New Year's Eve 2019
Prohibition lives on at Heritage Square on the last night of the year! Our gala fundraiser is back for its fifth year, featuring the swinging rhythms of the Joe Smith & the Spicy Pickles, dance lessons by Savage Rhythm, delectable hors d’oeuvres and signature cocktails from the Arizona Event Catering, a Roaring 20s photo booth by Pixter, a champagne toast at midnight, and a silent auction with unique, local items you will love! All of this is to support the Heritage Square Foundation and our goal of preserving the historical buildings and collection at Heritage Square.
Your support is vital in not only saving and maintaining these local landmarks, but also in educating our community and visitors from all over the world about Phoenix history, through educational programs, meaningful exhibits, and hands-on events.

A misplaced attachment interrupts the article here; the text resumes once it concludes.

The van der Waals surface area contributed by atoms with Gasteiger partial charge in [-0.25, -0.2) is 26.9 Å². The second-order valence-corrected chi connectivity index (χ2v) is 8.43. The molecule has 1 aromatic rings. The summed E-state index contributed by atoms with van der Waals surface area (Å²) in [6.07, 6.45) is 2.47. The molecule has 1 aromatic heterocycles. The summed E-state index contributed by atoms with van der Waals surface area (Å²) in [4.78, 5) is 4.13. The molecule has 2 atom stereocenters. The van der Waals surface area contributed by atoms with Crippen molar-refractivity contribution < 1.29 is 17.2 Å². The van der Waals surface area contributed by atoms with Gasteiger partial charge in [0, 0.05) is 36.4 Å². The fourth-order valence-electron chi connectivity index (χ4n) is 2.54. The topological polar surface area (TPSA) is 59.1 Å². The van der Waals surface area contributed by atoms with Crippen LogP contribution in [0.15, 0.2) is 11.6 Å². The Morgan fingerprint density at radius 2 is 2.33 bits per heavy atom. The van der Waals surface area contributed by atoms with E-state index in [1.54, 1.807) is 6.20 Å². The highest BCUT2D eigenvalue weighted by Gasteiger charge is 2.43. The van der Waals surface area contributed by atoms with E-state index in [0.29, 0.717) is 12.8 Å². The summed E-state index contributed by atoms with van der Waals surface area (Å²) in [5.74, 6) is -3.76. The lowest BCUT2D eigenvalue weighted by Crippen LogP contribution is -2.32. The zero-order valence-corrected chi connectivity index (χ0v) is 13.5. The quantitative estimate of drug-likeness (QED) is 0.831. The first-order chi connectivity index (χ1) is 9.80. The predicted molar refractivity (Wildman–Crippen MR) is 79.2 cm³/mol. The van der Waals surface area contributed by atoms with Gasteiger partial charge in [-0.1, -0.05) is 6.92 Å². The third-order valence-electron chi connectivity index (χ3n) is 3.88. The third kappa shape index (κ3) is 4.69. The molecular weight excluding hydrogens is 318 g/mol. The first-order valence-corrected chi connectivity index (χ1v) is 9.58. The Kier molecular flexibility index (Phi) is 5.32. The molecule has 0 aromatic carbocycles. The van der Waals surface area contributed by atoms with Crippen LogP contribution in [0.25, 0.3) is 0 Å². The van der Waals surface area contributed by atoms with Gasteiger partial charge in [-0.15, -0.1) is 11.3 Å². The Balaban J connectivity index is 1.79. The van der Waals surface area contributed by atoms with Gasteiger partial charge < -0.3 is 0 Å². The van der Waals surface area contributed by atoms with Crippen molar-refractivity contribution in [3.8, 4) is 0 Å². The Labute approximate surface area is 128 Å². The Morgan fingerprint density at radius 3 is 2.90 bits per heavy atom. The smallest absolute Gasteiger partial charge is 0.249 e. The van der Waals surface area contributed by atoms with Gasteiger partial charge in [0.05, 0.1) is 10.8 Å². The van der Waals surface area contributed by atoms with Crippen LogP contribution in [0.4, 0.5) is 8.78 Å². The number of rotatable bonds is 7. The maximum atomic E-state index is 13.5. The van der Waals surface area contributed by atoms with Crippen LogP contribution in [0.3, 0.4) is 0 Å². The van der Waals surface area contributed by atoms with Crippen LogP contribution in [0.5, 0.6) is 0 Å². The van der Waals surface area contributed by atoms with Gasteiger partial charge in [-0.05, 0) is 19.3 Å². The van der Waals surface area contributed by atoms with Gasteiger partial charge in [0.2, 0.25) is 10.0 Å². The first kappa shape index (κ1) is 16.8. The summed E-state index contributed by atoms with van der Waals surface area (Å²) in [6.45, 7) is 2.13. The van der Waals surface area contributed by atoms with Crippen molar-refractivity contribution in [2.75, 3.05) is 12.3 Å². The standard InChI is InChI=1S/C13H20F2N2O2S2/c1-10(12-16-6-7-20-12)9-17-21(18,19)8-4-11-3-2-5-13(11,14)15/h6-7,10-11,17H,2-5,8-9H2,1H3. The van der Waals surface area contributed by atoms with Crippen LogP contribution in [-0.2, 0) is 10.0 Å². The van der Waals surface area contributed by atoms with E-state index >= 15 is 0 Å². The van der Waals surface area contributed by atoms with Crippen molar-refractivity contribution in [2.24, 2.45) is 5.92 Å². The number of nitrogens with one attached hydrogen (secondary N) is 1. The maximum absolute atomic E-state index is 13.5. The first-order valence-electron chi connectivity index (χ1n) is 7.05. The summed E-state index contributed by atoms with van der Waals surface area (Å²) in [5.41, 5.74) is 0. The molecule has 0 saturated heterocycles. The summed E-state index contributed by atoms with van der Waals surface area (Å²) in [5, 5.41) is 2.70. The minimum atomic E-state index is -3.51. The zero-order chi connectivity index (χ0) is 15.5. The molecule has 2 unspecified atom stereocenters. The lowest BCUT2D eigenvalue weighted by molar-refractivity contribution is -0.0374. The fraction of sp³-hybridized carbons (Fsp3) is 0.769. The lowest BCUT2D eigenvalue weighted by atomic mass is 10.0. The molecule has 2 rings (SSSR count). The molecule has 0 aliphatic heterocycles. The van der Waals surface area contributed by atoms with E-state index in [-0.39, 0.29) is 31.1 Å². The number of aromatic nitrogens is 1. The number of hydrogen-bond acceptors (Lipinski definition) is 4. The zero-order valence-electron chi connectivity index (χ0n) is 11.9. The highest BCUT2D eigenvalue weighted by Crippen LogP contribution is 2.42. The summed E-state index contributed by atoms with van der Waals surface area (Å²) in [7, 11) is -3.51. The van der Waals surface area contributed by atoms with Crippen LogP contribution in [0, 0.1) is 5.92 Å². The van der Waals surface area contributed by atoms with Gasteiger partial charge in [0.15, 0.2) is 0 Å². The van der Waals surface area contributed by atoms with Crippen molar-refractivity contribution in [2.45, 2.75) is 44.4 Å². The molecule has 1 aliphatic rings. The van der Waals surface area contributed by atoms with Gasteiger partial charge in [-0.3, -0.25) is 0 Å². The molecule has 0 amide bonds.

So, grab your tickets and your favorite fella or dame, get dolled up in your best 20s glad rags, and be ready for fun at our swanky soiree!
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Speakeasies, Style, & Slang
Gin Joints & Hot Spots
The ink on Arizona’s new state constitution had hardly dried by the time voters approved new legislation enacting the ban on alcohol sales and consumption. The law went into effect at midnight on January 1, 1915, five years before Prohibition was enacted nationwide. It would be over 18 years until it was legal to drink, sell, or transport alcohol in Arizona. But that didn’t mean the desert was completely “dry”, even here at Heritage Square! Restoration efforts at the Rosson House in 1970s unearthed a trap door that led to Prohibition Era liquor bottles… Once Prohibition was enacted, alcohol sales went “underground” – illegal establishments called speakeasies, gin mills, drums, and hot spots popped up everywhere – even to a “mystery room” in the acclaimed Arizona Biltmore!
Flappers and Flaming Youths (the flapper counterpart) shook things up in the style world during the 1920s. Flappers bobbed their hair, wore short skirts and makeup, and drank alcohol alongside men in gin joints – shocking! Flaming Youths slicked back their hair and wore baggy trousers and knickers (short pants) for their casual wear.